Pearson v. Dodd case brief summary
F: Pearson (D/appellant) -> Newspaper columnist
Dodd (P/appellee) -> Senator
TC has granted partial SJ to Dodd finding liability on a theory of conversion.
But, TC denied partial SJ on the theory of invasion of privacy.
TC ruled that D’s receipt and subsequent use of photocopies of documents which D knew had been removed from P’s filed w/o authorization established P’s liability for conversion.
Two former employees of Dodd entered P’s office w/o authority and unbeknownst to him with the assistance of P’s staff, and removed numerous documents from his files, made copies, replaced the originals, and turned over the copies to the D. D was aware of how the copies had been obtained. Later, D published articles containing information that has been extracted from these documents.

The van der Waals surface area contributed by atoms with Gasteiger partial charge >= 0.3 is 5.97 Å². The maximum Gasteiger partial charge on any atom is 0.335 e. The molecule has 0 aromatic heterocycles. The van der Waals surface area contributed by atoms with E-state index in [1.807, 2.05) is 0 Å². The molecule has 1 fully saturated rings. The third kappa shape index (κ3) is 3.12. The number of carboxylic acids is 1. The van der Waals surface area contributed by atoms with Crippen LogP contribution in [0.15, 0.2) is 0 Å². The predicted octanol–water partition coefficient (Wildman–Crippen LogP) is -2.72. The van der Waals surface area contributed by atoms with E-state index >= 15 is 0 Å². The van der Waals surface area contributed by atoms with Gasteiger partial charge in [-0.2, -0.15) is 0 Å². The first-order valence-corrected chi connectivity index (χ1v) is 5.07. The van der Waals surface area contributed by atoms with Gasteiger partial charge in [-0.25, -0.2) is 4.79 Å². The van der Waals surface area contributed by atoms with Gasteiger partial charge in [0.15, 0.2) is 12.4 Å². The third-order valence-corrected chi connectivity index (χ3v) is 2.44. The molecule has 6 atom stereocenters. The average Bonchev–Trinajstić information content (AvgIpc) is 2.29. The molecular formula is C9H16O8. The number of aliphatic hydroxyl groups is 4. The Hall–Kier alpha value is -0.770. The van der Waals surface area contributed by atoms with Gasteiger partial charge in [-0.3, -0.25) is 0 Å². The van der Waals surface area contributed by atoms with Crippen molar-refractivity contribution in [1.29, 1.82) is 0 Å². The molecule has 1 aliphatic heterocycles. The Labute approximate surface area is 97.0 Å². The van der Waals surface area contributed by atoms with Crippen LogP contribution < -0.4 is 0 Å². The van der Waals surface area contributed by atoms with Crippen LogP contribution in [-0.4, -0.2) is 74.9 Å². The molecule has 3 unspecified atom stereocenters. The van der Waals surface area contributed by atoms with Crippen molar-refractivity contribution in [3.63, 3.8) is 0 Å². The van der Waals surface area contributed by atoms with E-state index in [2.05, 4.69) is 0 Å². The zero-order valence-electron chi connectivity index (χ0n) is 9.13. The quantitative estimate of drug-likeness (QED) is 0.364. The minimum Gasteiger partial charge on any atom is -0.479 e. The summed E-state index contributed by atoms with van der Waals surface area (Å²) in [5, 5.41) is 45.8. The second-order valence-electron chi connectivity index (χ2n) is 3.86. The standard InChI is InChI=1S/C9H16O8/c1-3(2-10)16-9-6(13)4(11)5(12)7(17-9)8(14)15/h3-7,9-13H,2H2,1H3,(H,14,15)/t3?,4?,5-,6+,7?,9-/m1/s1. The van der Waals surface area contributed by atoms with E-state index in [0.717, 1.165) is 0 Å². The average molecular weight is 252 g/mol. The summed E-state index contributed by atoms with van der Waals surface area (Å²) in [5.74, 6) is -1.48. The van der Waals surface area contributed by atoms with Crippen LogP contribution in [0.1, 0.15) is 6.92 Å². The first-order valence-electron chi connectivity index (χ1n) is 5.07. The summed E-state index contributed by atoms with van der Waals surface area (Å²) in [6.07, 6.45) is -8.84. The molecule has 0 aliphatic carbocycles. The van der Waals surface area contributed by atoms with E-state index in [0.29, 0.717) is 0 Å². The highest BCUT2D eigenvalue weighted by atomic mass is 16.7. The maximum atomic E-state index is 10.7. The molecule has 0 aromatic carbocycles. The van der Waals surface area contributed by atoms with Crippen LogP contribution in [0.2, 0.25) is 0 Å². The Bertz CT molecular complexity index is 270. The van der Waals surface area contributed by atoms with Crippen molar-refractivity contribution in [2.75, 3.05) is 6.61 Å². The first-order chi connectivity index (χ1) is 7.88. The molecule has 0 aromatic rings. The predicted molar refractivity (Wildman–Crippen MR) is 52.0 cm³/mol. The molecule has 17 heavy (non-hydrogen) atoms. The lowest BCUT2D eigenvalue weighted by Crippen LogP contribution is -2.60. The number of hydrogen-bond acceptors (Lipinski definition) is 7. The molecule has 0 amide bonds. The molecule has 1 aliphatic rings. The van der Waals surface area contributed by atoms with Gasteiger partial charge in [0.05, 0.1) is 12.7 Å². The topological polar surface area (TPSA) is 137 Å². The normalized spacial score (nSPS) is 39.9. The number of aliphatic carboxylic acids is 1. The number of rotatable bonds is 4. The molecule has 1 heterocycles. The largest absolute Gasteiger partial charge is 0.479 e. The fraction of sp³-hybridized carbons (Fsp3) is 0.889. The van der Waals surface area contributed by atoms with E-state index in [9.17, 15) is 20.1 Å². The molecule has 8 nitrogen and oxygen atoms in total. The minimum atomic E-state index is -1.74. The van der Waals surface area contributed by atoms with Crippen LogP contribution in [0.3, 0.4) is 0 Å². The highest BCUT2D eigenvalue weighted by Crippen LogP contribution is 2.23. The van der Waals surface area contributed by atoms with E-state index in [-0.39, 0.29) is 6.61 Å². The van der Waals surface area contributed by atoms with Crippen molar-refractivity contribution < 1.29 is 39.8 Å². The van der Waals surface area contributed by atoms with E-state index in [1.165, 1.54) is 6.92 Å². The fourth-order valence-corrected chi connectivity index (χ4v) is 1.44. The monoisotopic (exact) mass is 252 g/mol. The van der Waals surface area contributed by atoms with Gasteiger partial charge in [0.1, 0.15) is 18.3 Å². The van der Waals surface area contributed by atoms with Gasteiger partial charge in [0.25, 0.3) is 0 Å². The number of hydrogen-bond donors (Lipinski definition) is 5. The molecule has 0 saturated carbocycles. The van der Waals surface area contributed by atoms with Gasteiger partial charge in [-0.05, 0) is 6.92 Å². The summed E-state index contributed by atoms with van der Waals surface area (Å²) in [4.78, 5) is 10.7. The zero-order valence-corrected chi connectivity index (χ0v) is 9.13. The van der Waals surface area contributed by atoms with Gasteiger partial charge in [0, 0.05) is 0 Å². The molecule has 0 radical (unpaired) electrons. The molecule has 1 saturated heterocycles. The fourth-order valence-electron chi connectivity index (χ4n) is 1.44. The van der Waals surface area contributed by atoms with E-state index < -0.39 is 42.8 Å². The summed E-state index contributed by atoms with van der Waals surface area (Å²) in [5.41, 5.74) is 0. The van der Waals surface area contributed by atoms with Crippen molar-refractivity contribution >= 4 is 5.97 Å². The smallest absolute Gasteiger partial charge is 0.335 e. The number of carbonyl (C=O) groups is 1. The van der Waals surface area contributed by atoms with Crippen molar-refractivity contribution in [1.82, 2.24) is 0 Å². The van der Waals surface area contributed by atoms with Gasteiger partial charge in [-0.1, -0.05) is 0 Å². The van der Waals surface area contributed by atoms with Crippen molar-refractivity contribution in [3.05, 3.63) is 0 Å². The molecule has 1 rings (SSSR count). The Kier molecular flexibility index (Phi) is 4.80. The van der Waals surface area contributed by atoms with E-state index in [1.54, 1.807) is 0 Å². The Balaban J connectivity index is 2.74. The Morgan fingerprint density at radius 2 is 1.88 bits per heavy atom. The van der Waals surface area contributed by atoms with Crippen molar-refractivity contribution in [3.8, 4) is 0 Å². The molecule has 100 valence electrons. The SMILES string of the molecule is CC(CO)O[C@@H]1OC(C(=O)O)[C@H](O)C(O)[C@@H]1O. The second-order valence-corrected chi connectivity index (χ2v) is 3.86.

R: In circumstances where employees, without permission of employer, removed documents, made copies, and turned over to the newspaper columnists, 1) the information taken by employees is not the type that law of conversion protects. 2) accordingly, employee is not liable for conversion
A: Documents were removed from the files at night, photocopies, and returned to the files undamaged before office operations resumed in the morning. Insofar as the documents value to appellee resided in their usefulness as records of
the business of his office, P was clearly not substantially deprived of his use of them.
No conversion of the physical contents of P’s files took place, and because the information copies from the documents in those files has not been shown to be property subject to protection by suit for conversion, D is not liable for conversion.
C: affirm denial of SJ for invasion of privacy
Reverse its grant of SJ for conversion